Despite this being the first Thanksgiving at Chez Bobo, the turkey turned out great and the entire meal was a success. The next night, we attempted to plough through some of the leftovers and this time we drank a Beaujolais. Confirming my earlier claims, a bottle of Domaine Vissoux, Fleurie, Poncie, 2007 was a perfect match for the meal. The wine washed down the various foods without any conflict. Next year, I will be sure to crack open some cru Beaujolais. Although, I might be persauded otherwise if someone shows with up with a couple grand cru Burgundies.

Wednesday, November 26, 2008

The Great Food and Wine Pairing Disaster

Thanksgiving should be declared a national food and wine pairing disaster. I thought about calling FEMA, but that would probably make the situation worse. Many people choose to serve big, tannic wines (i.e. CA cabernets & Bordeaux) which can be transformed into bitter, sour swill by foods such as cranberry sauce. It may not be a perfect match, but gamay based wines are able to wash down such culinary landmines without major difficulty. With that in mind, I would like to officially endorse cru Beaujolais as the perfect wine for this long day of eating. The forward, fruity nature of the gamay grape pairs wonderfully with lean meats such as turkey and also works well with traditional side dishes. The best Beaujolais are serious wines that keep the drinker engaged and eager to consume more. Some people feel that Americans should drink wines that are native to the U.S. on this national holiday. Zinfandel is often cited by the press as the best wine to be served on Thanksgiving. While that maybe patriotic, I like to be awake when the pumpkin pie is served. Then again, if the in-laws are really difficult to deal with, a nice, big 17% Zin might be the perfect choice.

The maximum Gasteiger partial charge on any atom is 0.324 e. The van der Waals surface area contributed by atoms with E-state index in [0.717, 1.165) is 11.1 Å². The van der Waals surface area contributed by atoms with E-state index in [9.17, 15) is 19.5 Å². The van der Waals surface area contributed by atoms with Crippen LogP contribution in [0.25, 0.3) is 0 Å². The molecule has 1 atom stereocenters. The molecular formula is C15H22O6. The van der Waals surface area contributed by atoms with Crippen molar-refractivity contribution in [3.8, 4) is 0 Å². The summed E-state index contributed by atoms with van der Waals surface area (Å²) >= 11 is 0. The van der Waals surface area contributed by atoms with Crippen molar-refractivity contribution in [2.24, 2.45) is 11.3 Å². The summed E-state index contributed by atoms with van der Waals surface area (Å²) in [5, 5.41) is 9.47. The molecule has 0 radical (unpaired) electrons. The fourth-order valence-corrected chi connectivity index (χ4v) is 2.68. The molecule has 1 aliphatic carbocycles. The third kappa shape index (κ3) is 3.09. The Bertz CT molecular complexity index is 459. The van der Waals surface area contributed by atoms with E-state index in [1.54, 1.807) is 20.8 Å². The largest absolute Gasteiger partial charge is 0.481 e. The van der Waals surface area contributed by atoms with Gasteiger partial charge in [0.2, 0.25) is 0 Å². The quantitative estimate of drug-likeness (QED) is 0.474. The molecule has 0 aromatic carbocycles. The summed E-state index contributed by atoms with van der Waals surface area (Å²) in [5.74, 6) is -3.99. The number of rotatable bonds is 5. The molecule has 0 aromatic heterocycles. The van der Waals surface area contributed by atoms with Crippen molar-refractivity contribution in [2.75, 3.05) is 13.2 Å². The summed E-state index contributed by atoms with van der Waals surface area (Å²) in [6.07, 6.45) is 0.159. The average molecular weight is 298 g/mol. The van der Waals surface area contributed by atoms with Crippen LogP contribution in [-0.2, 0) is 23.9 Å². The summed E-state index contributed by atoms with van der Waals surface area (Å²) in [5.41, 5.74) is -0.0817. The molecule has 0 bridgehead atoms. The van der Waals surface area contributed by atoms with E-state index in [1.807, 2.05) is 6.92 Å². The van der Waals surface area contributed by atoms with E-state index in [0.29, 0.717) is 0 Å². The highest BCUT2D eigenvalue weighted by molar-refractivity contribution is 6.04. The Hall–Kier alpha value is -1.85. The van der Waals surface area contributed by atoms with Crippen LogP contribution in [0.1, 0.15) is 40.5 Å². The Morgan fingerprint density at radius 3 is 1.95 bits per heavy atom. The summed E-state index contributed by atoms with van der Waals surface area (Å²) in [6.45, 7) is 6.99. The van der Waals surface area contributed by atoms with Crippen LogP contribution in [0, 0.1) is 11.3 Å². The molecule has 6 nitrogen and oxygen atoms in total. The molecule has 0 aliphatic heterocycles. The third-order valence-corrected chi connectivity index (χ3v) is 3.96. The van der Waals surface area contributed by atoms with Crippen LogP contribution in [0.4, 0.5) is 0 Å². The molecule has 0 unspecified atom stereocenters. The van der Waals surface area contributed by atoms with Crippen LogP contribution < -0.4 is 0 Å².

Monday, November 24, 2008

Champagne Sunday - 11/23

" Milk chaser please."

Sunday, November 16, 2008